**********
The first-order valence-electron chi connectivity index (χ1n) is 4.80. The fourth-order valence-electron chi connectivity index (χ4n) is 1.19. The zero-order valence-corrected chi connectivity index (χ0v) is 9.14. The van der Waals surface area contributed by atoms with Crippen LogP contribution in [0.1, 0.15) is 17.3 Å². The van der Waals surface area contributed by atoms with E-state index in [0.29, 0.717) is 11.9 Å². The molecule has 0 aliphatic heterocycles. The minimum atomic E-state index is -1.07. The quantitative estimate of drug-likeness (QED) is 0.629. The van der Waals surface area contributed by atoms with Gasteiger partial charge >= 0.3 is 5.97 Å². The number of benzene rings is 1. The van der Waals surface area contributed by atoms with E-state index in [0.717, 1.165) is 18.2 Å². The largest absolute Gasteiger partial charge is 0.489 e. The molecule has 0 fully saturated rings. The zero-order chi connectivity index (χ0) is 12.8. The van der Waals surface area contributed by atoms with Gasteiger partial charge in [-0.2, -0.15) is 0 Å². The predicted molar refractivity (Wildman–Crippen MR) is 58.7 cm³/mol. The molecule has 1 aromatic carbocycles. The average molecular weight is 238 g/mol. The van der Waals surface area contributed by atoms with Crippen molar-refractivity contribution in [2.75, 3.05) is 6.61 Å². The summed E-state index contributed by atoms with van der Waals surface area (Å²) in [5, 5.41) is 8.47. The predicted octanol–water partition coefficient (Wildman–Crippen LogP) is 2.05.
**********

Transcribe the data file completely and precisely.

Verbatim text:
The first-order valence-electron chi connectivity index (χ1n) is 4.80. The fourth-order valence-electron chi connectivity index (χ4n) is 1.19. The zero-order valence-corrected chi connectivity index (χ0v) is 9.14. The van der Waals surface area contributed by atoms with Crippen LogP contribution in [0.1, 0.15) is 17.3 Å². The van der Waals surface area contributed by atoms with E-state index in [0.29, 0.717) is 11.9 Å². The molecule has 0 aliphatic heterocycles. The minimum atomic E-state index is -1.07. The quantitative estimate of drug-likeness (QED) is 0.629. The van der Waals surface area contributed by atoms with Gasteiger partial charge >= 0.3 is 5.97 Å². The number of benzene rings is 1. The van der Waals surface area contributed by atoms with E-state index in [0.717, 1.165) is 18.2 Å². The largest absolute Gasteiger partial charge is 0.489 e. The molecule has 0 fully saturated rings. The zero-order chi connectivity index (χ0) is 12.8. The van der Waals surface area contributed by atoms with Gasteiger partial charge in [-0.2, -0.15) is 0 Å². The predicted molar refractivity (Wildman–Crippen MR) is 58.7 cm³/mol. The molecule has 1 aromatic carbocycles. The average molecular weight is 238 g/mol. The van der Waals surface area contributed by atoms with Crippen molar-refractivity contribution in [2.75, 3.05) is 6.61 Å². The summed E-state index contributed by atoms with van der Waals surface area (Å²) in [5, 5.41) is 8.47. The predicted octanol–water partition coefficient (Wildman–Crippen LogP) is 2.05.